Two NPR staples are notably absent from the line-up: “Fresh Air” and “The Diane Rehm SEO Services Show.” (Update: The original schedule sent by WGBH had nothing listed for 10 to 11 a.m. Turns out that’s when “Diane Rehm” will be broadcast.)

The full text of the WGBH press release appears after the jump, supplemented by a few additions emailed in response to an inquiry. Continue reading

Journalism that deepens our understanding

Walmart in Merida, Mexico

I’d like to call your attention to three stories that stood out for me yesterday as examples of high-quality journalism that tells you something important that you didn’t already know, that places isolated facts within a broader perspective, or both.

• First up is David Barstow’s remarkable New York Times story on Wal-Mart’s Mexican bribery scandal — a scandal that was known to few outside Wal-Mart before this weekend. Clocking in at a New Yorker-like 7,600 words, Barstow’s article documents corruption at every level of the company, from active bribery in Mexico to passive acceptance at Wal-Mart’s U.S. headquarters.

Given the complexity of the story, I thought the “Guide to People in This Article” was a nice touch. So was the inclusion of Wal-Mart’s full response as a stand-alone document.

The story is a tour de force with implications that will be playing out for some time to come. It’s also a reminder that there are certain types of public-interest journalism that can be carried out only by a high-profile, well-funded news organization with its own army of lawyers.

• Next is Meghan Irons and Beth Healy’s Boston Globe article on the financial crisis that threatens the Charles Street African Methodist Episcopal Church, a leading institution in Boston’s African-American community that is in big trouble over an ill-advised expansion project.

The church’s primary lender is another African-American institution, OneUnited Bank, which brought down the hammer in part as a reaction to its own problems related to the national mortgage crisis.

The story has been in the news for some time now, but Irons and Healy are the first to pull all the strands together in a way that makes sense, even though no one from OneUnited would talk with them on the record. It’s fleshed out with photos and a video of a recent protest by African-American leaders in front of OneUnited headquarters.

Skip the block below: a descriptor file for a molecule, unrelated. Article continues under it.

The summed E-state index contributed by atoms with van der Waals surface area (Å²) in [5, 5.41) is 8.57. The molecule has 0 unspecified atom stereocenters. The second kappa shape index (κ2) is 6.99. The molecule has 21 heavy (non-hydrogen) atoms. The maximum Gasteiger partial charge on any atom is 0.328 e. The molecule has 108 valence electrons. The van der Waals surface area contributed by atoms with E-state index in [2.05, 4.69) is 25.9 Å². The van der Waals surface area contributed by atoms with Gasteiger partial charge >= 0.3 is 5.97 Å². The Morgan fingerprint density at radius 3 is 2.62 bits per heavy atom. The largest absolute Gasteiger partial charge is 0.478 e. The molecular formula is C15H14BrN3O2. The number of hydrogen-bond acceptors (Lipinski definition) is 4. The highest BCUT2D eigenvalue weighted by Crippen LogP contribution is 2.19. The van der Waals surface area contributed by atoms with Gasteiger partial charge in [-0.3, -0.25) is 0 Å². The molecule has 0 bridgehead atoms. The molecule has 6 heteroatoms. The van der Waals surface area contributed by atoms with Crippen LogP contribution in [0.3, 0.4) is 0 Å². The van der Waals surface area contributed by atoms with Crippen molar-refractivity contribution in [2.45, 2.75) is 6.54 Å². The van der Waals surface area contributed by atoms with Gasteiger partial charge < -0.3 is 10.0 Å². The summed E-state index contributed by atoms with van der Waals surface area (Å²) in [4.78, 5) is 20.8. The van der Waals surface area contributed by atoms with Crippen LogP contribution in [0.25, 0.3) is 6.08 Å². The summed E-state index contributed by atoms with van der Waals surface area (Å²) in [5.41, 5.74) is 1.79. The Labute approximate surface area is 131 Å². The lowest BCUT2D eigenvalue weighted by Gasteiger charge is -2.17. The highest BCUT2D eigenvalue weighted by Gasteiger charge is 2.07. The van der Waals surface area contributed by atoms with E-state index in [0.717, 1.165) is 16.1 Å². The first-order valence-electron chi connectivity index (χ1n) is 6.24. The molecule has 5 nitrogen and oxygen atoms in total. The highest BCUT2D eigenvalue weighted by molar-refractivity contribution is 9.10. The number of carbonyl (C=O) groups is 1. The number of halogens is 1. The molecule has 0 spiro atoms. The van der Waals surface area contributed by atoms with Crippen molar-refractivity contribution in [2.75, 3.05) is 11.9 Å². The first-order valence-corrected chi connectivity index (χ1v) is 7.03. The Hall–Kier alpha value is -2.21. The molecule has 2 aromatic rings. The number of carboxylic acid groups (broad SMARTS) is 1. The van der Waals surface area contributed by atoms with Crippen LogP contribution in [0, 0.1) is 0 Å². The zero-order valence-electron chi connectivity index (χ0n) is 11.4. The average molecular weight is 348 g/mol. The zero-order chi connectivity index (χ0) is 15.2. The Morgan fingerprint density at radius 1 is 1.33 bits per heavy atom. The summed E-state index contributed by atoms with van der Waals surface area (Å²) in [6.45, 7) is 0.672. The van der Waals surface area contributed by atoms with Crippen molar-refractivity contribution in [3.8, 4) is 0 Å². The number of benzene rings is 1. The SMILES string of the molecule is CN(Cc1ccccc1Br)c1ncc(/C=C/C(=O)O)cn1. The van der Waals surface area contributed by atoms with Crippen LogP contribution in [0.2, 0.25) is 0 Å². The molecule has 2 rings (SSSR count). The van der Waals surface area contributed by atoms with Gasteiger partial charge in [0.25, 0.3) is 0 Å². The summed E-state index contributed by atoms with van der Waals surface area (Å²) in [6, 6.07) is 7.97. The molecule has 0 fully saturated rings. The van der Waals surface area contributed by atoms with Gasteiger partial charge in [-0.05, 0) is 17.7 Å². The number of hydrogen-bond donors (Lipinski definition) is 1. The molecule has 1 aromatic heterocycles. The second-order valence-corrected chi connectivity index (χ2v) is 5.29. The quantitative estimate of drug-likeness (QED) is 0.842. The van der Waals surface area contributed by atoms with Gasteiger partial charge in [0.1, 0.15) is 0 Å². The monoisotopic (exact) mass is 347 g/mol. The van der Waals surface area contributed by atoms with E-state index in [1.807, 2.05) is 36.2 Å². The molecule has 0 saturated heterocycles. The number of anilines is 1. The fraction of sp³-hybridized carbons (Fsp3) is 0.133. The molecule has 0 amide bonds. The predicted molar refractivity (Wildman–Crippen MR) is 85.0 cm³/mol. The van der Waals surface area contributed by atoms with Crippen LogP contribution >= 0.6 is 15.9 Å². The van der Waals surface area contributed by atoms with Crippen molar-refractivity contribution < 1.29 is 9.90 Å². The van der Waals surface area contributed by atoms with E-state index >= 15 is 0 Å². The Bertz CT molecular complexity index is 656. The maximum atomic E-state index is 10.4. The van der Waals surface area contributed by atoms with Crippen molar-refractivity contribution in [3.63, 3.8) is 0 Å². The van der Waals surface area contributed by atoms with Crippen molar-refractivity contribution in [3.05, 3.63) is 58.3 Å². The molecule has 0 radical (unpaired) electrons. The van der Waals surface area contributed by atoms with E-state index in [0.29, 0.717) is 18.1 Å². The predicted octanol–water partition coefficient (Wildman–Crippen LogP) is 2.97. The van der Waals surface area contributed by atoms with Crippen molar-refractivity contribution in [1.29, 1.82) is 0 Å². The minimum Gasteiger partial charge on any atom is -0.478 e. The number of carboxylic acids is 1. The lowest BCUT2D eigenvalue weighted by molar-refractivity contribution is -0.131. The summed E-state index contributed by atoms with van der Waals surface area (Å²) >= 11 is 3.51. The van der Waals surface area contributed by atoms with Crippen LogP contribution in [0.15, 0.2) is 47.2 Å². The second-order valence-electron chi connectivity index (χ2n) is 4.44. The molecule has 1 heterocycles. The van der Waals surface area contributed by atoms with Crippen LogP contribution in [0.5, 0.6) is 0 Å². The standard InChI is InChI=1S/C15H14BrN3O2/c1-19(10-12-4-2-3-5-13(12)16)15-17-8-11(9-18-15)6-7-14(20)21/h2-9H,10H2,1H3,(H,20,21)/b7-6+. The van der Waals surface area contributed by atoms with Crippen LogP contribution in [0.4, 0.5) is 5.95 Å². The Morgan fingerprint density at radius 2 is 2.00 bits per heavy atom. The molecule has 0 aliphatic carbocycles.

• Finally, I was driving home from work on Sunday when I heard a long (11:29) piece on NPR’s “All Things Considered” called “Poverty in America: Defining the New Poor,” which explained how Clinton-era welfare reform has resulted in a shift toward food stamps as the primary means by which the government provides assistance to poor families.

During the recession of the past several years, the number of Americans on food stamps has risen from about 30 million to about 46 million.

Particularly riveting was NPR’s interview with Vicki Jones, who recently wrote an op-ed piece for the Chicago Sun-Times on what it’s like to live on $60 a week in food stamps while going to chiropractic school full-time and supporting her 7-year-old son.

Although the clear message of the story, reported by Guy Raz, is that we are not doing enough for the poor, the piece also functions as an outstanding explainer, bringing into focus a number of issues that are poorly defined when used as debating points by partisans.

Thanks to the Times, the Globe and NPR, I know more today than I did 24 hours ago.

Photo (cc) by ruffin_ready and republished here under a Creative Commons license. Some rights reserved.